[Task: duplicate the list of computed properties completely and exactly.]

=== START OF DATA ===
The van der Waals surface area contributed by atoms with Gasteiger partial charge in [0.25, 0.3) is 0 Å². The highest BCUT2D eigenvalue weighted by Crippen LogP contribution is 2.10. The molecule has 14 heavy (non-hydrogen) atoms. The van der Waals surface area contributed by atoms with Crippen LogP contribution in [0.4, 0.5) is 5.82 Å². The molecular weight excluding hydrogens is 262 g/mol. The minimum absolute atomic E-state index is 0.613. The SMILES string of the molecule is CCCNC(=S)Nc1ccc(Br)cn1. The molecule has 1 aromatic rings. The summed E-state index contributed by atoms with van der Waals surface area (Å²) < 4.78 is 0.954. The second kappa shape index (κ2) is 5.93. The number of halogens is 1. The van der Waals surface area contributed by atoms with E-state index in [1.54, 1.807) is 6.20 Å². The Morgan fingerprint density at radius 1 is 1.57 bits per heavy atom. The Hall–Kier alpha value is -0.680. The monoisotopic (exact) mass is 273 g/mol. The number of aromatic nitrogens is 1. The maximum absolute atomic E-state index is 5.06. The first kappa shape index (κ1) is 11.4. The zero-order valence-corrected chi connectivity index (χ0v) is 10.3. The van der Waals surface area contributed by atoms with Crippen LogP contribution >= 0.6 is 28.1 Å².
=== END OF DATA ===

The van der Waals surface area contributed by atoms with Gasteiger partial charge in [0.25, 0.3) is 0 Å². The highest BCUT2D eigenvalue weighted by Crippen LogP contribution is 2.10. The molecule has 14 heavy (non-hydrogen) atoms. The van der Waals surface area contributed by atoms with Crippen LogP contribution in [0.4, 0.5) is 5.82 Å². The molecular weight excluding hydrogens is 262 g/mol. The minimum absolute atomic E-state index is 0.613. The SMILES string of the molecule is CCCNC(=S)Nc1ccc(Br)cn1. The molecule has 1 aromatic rings. The summed E-state index contributed by atoms with van der Waals surface area (Å²) < 4.78 is 0.954. The second kappa shape index (κ2) is 5.93. The number of halogens is 1. The van der Waals surface area contributed by atoms with E-state index in [1.54, 1.807) is 6.20 Å². The Morgan fingerprint density at radius 1 is 1.57 bits per heavy atom. The Hall–Kier alpha value is -0.680. The monoisotopic (exact) mass is 273 g/mol. The number of aromatic nitrogens is 1. The maximum absolute atomic E-state index is 5.06. The first kappa shape index (κ1) is 11.4. The zero-order valence-corrected chi connectivity index (χ0v) is 10.3. The van der Waals surface area contributed by atoms with Crippen LogP contribution >= 0.6 is 28.1 Å².